If the majority's reasoning "cannot be explained in the context of the applicable law and the undisputed facts," then what is the majority doing?  A cynic might suggest that they are playing politics which is clearly outside of their purview.  Ah yes, I am a cynic indeed!  For I believe that the majority was in fact playing at politics.  Justice Nahmias has quite a bit to say about why the majority is wrong in its conclusion.  His 75 page dissent is joined by Presiding Justice Carley and Justice Melton.  Perhaps things aren't as "clear and palpable" as the majority would like for us to believe.

"But the policy debate and the political process no longer matter.  The majority of this Court has announced the new policy and removed the issue from the political process, unless the General Assembly and the people of our State bear the delay and enormous burden required to correct the Court's error through a constitutional amendment."  (p. 74 of Nahmias' dissent)

Is it any wonder that the homeschool movement is growing at an exponential rate?  When people try to change the system from within,  Georgia has a very chilling message for them.

Friday, June 3, 2011

Alice Cooper and Homeschooling?!?!?

It is official.  School is out.  My children are no longer enrolled in an accredited school, nor are they going to be.  We are now on our own.

As you can imagine, the final day of school was quite emotional.  My daughter had been at her private school for five years.  She said on the way home this afternoon that her whole life is changing.  It is true.  No wonder she has such mixed feelings and is emotional.  It is a huge upheaval.  Then out of the mouth of babes... "It's no big deal for you Mom, you're not going anywhere new."  My calm response was a shouted, "ARE YOU KIDDING ME???  (Deep Breath-- followed by a much calmer response) I may not be "going" anywhere, but I am taking on a HUGE new responsibility.  There is nothing more important to your Daddy and I than your education."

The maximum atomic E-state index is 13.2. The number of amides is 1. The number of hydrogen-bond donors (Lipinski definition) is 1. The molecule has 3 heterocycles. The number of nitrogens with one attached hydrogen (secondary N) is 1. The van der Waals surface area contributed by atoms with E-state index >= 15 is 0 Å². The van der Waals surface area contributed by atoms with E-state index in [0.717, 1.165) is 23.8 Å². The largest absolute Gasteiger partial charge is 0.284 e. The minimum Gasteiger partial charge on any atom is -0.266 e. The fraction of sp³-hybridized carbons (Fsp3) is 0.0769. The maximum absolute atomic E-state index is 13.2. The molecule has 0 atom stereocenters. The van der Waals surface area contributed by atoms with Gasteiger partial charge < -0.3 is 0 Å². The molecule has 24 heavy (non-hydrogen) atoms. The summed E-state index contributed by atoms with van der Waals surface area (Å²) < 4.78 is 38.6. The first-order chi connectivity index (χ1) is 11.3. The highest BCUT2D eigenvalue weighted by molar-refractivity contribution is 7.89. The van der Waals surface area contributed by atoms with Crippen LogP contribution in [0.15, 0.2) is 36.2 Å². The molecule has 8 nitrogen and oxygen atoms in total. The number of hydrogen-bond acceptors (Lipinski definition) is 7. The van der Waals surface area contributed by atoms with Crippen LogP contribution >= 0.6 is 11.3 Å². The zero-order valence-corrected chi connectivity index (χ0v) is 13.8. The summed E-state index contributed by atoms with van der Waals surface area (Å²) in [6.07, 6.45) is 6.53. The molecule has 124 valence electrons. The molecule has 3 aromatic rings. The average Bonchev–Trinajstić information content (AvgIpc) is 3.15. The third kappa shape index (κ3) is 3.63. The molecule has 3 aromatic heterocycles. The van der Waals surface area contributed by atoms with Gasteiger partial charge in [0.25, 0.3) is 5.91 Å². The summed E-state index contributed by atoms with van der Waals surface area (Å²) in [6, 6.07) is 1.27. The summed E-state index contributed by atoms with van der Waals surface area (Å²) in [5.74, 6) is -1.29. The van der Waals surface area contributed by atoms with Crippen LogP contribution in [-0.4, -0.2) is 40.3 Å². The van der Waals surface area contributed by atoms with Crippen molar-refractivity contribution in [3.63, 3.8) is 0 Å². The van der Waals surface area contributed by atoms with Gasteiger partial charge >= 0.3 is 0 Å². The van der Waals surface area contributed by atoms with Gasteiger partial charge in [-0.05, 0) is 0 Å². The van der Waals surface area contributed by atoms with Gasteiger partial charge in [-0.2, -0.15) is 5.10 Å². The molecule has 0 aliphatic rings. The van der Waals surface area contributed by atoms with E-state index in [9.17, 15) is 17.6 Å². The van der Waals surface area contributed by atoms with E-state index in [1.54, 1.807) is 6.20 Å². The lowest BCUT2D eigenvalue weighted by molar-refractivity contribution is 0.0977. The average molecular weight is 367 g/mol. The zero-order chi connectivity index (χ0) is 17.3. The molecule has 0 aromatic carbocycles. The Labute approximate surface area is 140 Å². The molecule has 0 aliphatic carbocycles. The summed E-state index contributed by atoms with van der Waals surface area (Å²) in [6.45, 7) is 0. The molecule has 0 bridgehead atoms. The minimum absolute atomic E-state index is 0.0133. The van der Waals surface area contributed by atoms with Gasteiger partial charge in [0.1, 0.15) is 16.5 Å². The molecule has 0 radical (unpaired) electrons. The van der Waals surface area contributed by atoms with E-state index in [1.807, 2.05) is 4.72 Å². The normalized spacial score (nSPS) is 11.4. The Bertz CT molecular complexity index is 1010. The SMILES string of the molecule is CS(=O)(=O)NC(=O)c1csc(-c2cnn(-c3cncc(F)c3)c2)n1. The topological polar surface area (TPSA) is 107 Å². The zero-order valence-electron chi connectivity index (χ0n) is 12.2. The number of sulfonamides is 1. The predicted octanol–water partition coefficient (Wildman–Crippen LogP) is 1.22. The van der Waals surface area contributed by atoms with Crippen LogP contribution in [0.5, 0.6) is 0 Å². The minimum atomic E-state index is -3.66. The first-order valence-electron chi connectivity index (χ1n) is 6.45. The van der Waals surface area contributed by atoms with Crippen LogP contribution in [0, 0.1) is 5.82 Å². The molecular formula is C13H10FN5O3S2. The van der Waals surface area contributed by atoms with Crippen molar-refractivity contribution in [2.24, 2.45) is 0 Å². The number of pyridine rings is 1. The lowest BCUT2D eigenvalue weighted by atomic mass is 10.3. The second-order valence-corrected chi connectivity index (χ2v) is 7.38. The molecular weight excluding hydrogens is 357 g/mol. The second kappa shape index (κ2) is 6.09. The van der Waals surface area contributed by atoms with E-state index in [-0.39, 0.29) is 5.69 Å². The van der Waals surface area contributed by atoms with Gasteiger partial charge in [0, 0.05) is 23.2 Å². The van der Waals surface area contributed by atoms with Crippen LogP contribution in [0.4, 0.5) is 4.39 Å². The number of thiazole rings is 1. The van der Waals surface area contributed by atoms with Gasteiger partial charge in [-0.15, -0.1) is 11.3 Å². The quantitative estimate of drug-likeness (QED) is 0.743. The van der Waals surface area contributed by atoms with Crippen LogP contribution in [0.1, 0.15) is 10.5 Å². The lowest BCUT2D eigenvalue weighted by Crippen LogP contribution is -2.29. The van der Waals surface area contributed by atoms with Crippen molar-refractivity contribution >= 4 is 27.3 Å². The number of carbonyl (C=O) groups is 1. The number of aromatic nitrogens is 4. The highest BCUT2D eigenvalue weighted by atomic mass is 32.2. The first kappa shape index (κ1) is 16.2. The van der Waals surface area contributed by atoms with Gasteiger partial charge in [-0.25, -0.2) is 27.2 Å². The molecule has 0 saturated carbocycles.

[Gulp!]  At least my brain filter was working well enough not to speak my next thoughts aloud... "Oh *#@&, what have I gotten my self into now?"  Just about every parent at the class parties asked if I was ready for my "new adventure." My joking response was that I should have stopped by the liquor store yesterday and stocked up before the kids got out of school.  We all laughed at the idea of homeschooling via Margaritaville.

I can honestly say that the parents of my children's classmates, their teachers and the principal have been remarkably supportive and encouraging.  I do, however, feel quite confident in my telepathic abilities on reading quite a few of the parents.  Their thoughts came through loud and clear... "Better you than me, Sister!" Maybe so...

What kid hasn't sung "No more pencils, No more books, No more teacher's dirty looks" on the last day of school?  It is a ritual to mark the end of each school year. This year, however, Alice Cooper and I have a bit more in common with homeschooling in our future.  That is about as frightening as a picture of Alice Cooper! Brrr!  Never thought I would have much in common with Alice Cooper...  (In all honesty, I probably still don't but the lyrics of the song "School's Out" are quite telling.)

School's out for summer
School's out forever
School's been blown to pieces

No more pencils
No more books
No more teacher's dirty looks

Out for summer
Out till fall
We might not go back at all

Indeed our family might not go back at all... Who knows what homeschooling will be like for us?  Hopefully it will not be a Grand Failed Experiment.  Only time will tell.

But when my daughter also asked in the car this afternoon, "Mommy can we make a baking soda volcano this summer?"  You must know what my answer was, "You Bet!"  I will just need to do some research so that I can learn how to build a baking soda volcano.  This might be our first homeschooling project.  We can all learn together.  God Bless the internet because I would be lost without it. This homeschooling thing might turn out to be a lot of fun.  If I don't wind up in the psych ward first that is...